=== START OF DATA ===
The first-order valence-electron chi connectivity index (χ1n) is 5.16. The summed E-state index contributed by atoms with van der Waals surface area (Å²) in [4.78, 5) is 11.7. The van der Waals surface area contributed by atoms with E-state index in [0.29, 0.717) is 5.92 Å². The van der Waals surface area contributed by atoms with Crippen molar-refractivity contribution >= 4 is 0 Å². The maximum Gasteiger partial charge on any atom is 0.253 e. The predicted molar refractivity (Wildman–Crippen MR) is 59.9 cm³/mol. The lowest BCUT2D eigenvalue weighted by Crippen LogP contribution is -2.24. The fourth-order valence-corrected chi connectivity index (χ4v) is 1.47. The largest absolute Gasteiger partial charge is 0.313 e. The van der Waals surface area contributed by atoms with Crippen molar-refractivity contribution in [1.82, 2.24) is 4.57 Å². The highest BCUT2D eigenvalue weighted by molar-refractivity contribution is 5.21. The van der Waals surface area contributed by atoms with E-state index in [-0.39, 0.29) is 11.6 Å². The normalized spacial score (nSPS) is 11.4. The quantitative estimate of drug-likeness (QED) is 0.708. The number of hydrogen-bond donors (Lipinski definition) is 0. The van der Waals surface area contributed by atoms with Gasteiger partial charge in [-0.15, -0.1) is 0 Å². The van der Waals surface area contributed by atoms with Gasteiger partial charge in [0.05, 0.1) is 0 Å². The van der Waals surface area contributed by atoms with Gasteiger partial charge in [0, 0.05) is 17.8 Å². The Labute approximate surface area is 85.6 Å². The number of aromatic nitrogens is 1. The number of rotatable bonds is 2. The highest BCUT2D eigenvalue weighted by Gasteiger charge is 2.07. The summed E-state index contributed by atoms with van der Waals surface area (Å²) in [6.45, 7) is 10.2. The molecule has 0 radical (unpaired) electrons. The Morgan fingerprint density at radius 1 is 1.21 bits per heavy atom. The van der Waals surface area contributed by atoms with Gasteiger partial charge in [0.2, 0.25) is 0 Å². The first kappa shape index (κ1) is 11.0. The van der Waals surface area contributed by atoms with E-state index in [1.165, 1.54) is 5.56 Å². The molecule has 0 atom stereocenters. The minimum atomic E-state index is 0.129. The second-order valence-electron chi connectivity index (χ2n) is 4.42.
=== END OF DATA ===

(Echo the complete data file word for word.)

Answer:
The first-order valence-electron chi connectivity index (χ1n) is 5.16. The summed E-state index contributed by atoms with van der Waals surface area (Å²) in [4.78, 5) is 11.7. The van der Waals surface area contributed by atoms with E-state index in [0.29, 0.717) is 5.92 Å². The van der Waals surface area contributed by atoms with Crippen molar-refractivity contribution >= 4 is 0 Å². The maximum Gasteiger partial charge on any atom is 0.253 e. The predicted molar refractivity (Wildman–Crippen MR) is 59.9 cm³/mol. The lowest BCUT2D eigenvalue weighted by Crippen LogP contribution is -2.24. The fourth-order valence-corrected chi connectivity index (χ4v) is 1.47. The largest absolute Gasteiger partial charge is 0.313 e. The van der Waals surface area contributed by atoms with Crippen molar-refractivity contribution in [1.82, 2.24) is 4.57 Å². The highest BCUT2D eigenvalue weighted by molar-refractivity contribution is 5.21. The van der Waals surface area contributed by atoms with E-state index in [-0.39, 0.29) is 11.6 Å². The normalized spacial score (nSPS) is 11.4. The quantitative estimate of drug-likeness (QED) is 0.708. The number of hydrogen-bond donors (Lipinski definition) is 0. The van der Waals surface area contributed by atoms with Gasteiger partial charge in [-0.15, -0.1) is 0 Å². The van der Waals surface area contributed by atoms with Gasteiger partial charge in [0.05, 0.1) is 0 Å². The van der Waals surface area contributed by atoms with Gasteiger partial charge in [0, 0.05) is 17.8 Å². The Labute approximate surface area is 85.6 Å². The number of aromatic nitrogens is 1. The number of rotatable bonds is 2. The highest BCUT2D eigenvalue weighted by Gasteiger charge is 2.07. The summed E-state index contributed by atoms with van der Waals surface area (Å²) in [6.45, 7) is 10.2. The molecule has 0 radical (unpaired) electrons. The Morgan fingerprint density at radius 1 is 1.21 bits per heavy atom. The van der Waals surface area contributed by atoms with Gasteiger partial charge in [0.2, 0.25) is 0 Å². The first kappa shape index (κ1) is 11.0. The van der Waals surface area contributed by atoms with E-state index in [1.165, 1.54) is 5.56 Å². The molecule has 0 atom stereocenters. The minimum atomic E-state index is 0.129. The second-order valence-electron chi connectivity index (χ2n) is 4.42.